In this series writers celebrate someone who changed their lives. Here Samantha Morton recalls the person who arrived out of nowhere to provide comfort in her grief
I often wonder if you were an angel. The feast of the assumption was upon me again. I was feeling frightened, lost, alone, raw; riddled with the unexpected sucker punch of grief. I was filming far away from home, from my friends and family and the things that grounded me, things that had always helped me cope in the past. At work I was playing a strong, confident woman who didnt doubt herself or her grasp on reality. But in private I was the opposite.
I was going to church to light a candle for my mother. It was the second anniversary of her death. Somehow the first year went by and I hardly had time to process it. I was lucky enough to be working; what was left was devoted to my family. I knew at some point I had to deal with grief. I had lost my best friend, another close friend, and then my mum.
From her diagnosis of terminal lung cancer to the last month of palliative care, trying to never leave her side, my mothers dying was itself a long process of grief. She passed away in my arms. I was alone with her and then the priest arrived. I felt blessed; calm she was no longer suffering. I believed she was at peace.
Two years later and boom. I could hardly stand, breathe, eat or communicate properly. I was taking my Passiflora drops for anxiety, and trying to be as mindful and clear as possible, but I no longer recognised the world as I knew it.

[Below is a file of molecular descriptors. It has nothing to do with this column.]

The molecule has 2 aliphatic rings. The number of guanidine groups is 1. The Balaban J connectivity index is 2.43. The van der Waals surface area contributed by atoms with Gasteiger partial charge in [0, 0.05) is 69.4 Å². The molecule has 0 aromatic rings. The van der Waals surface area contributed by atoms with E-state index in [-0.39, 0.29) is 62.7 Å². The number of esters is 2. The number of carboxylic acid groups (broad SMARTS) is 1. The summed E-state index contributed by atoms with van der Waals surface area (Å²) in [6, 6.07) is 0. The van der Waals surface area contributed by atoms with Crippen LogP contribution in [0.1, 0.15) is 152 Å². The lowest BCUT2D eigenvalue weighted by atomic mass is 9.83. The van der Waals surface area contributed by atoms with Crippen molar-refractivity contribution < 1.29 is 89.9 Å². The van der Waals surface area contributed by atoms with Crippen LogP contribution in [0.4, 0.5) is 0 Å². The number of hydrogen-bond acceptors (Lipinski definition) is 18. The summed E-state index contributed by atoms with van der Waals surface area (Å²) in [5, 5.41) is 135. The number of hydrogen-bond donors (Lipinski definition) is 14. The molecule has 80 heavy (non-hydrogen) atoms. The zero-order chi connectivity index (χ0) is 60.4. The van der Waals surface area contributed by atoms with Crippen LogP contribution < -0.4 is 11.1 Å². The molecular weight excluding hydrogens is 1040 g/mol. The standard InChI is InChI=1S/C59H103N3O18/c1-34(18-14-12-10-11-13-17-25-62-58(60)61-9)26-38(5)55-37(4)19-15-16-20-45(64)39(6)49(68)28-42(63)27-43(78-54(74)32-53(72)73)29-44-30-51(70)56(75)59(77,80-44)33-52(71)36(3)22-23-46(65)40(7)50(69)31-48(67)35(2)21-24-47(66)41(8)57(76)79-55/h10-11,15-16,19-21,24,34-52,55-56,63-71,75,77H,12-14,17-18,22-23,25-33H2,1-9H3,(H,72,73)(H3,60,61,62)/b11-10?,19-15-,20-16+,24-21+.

We drove to church. It was packed, so I stood at the back in the hallway. I wasnt able to light a candle. I sat on a bench outside, the crazy Georgia heat burning my head. I felt raw, like a graze, stinging and open to the wind.
A car arrived to collect me and as I stood up to get in, you walked past. I kept my head down and went to step into the car. You stopped and called out to me.
I looked up.
Are you all right?
I nodded yes.
You then rushed over to the car, and said, Can I hug you? You look like you need a hug.
I let you hold me and suddenly from the depths of my heart something started to shift. Then I was sobbing, sobbing so deeply on your shoulder and you just held me for what seemed like forever.
I thanked you and you knew I meant it. You said you would keep me in your prayers. I believed you.
I wonder if you thought I was sick, with my bald head. I was sick. Sick with grief. And you, a kind stranger, without being intrusive or odd or weird, somehow knew what I needed at that moment. To cry, to cry for my mummy.
Thank you from the bottom of my heart.